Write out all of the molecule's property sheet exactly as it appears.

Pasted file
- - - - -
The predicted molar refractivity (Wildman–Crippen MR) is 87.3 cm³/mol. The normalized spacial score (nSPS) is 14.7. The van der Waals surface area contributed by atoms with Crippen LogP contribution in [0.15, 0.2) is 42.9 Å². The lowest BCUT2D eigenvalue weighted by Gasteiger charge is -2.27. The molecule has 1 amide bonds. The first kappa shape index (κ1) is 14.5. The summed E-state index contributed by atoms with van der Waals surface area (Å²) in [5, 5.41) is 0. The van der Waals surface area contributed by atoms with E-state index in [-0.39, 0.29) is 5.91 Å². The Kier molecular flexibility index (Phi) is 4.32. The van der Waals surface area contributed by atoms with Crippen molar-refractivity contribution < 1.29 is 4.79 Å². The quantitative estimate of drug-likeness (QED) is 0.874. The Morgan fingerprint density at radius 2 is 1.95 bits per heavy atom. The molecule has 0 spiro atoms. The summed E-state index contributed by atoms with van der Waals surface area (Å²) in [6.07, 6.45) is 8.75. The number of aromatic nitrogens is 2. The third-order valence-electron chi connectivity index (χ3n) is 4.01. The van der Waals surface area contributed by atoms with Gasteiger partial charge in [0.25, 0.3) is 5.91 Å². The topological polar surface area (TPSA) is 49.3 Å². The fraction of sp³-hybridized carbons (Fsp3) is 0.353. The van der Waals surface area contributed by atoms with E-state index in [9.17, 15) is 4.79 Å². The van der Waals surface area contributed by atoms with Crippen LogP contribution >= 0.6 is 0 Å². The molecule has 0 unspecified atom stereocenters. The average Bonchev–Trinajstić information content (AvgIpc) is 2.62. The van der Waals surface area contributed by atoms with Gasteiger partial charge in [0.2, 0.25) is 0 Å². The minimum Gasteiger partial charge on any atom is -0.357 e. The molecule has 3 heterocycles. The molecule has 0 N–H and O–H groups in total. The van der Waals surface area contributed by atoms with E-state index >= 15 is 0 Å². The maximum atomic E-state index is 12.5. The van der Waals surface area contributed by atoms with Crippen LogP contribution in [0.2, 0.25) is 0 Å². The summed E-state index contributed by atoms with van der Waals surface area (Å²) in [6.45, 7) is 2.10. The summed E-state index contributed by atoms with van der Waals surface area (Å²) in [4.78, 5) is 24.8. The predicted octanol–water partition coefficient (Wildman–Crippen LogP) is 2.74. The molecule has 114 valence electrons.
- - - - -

The predicted molar refractivity (Wildman–Crippen MR) is 87.3 cm³/mol. The normalized spacial score (nSPS) is 14.7. The van der Waals surface area contributed by atoms with Crippen LogP contribution in [0.15, 0.2) is 42.9 Å². The lowest BCUT2D eigenvalue weighted by Gasteiger charge is -2.27. The molecule has 1 amide bonds. The first kappa shape index (κ1) is 14.5. The summed E-state index contributed by atoms with van der Waals surface area (Å²) in [5, 5.41) is 0. The van der Waals surface area contributed by atoms with E-state index in [-0.39, 0.29) is 5.91 Å². The Kier molecular flexibility index (Phi) is 4.32. The van der Waals surface area contributed by atoms with Crippen molar-refractivity contribution < 1.29 is 4.79 Å². The quantitative estimate of drug-likeness (QED) is 0.874. The Morgan fingerprint density at radius 2 is 1.95 bits per heavy atom. The molecule has 0 spiro atoms. The summed E-state index contributed by atoms with van der Waals surface area (Å²) in [6.07, 6.45) is 8.75. The number of aromatic nitrogens is 2. The third-order valence-electron chi connectivity index (χ3n) is 4.01. The van der Waals surface area contributed by atoms with Gasteiger partial charge in [0.25, 0.3) is 5.91 Å². The topological polar surface area (TPSA) is 49.3 Å². The fraction of sp³-hybridized carbons (Fsp3) is 0.353. The van der Waals surface area contributed by atoms with E-state index in [9.17, 15) is 4.79 Å². The van der Waals surface area contributed by atoms with Crippen LogP contribution >= 0.6 is 0 Å². The molecule has 0 unspecified atom stereocenters. The average Bonchev–Trinajstić information content (AvgIpc) is 2.62. The van der Waals surface area contributed by atoms with Gasteiger partial charge in [0.2, 0.25) is 0 Å². The minimum Gasteiger partial charge on any atom is -0.357 e. The molecule has 3 heterocycles. The molecule has 0 N–H and O–H groups in total. The van der Waals surface area contributed by atoms with E-state index >= 15 is 0 Å². The maximum atomic E-state index is 12.5. The van der Waals surface area contributed by atoms with Crippen LogP contribution in [0.2, 0.25) is 0 Å². The summed E-state index contributed by atoms with van der Waals surface area (Å²) in [6.45, 7) is 2.10. The summed E-state index contributed by atoms with van der Waals surface area (Å²) in [4.78, 5) is 24.8. The predicted octanol–water partition coefficient (Wildman–Crippen LogP) is 2.74. The molecule has 114 valence electrons.